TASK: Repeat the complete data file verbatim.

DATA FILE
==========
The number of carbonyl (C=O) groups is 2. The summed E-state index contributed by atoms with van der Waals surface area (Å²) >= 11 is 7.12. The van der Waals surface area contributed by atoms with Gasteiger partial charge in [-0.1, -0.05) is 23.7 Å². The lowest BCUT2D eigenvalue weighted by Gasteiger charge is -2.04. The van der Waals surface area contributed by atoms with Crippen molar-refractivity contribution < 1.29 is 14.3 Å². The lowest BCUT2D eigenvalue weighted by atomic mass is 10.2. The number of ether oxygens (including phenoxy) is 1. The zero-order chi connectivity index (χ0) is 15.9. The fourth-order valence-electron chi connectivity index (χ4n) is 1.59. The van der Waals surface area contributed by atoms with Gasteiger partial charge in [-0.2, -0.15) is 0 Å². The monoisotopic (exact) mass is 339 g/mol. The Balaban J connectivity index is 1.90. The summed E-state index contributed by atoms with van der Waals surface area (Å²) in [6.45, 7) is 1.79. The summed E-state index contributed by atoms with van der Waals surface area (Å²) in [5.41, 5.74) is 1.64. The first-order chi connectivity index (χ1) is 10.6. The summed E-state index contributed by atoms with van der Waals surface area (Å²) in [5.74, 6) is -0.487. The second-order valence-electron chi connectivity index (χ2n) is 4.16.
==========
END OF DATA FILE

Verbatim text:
The number of carbonyl (C=O) groups is 2. The summed E-state index contributed by atoms with van der Waals surface area (Å²) >= 11 is 7.12. The van der Waals surface area contributed by atoms with Gasteiger partial charge in [-0.1, -0.05) is 23.7 Å². The lowest BCUT2D eigenvalue weighted by Gasteiger charge is -2.04. The van der Waals surface area contributed by atoms with Crippen molar-refractivity contribution < 1.29 is 14.3 Å². The lowest BCUT2D eigenvalue weighted by atomic mass is 10.2. The number of ether oxygens (including phenoxy) is 1. The zero-order chi connectivity index (χ0) is 15.9. The fourth-order valence-electron chi connectivity index (χ4n) is 1.59. The van der Waals surface area contributed by atoms with Gasteiger partial charge in [-0.2, -0.15) is 0 Å². The monoisotopic (exact) mass is 339 g/mol. The Balaban J connectivity index is 1.90. The summed E-state index contributed by atoms with van der Waals surface area (Å²) in [6.45, 7) is 1.79. The summed E-state index contributed by atoms with van der Waals surface area (Å²) in [5.41, 5.74) is 1.64. The first-order chi connectivity index (χ1) is 10.6. The summed E-state index contributed by atoms with van der Waals surface area (Å²) in [5.74, 6) is -0.487. The second-order valence-electron chi connectivity index (χ2n) is 4.16.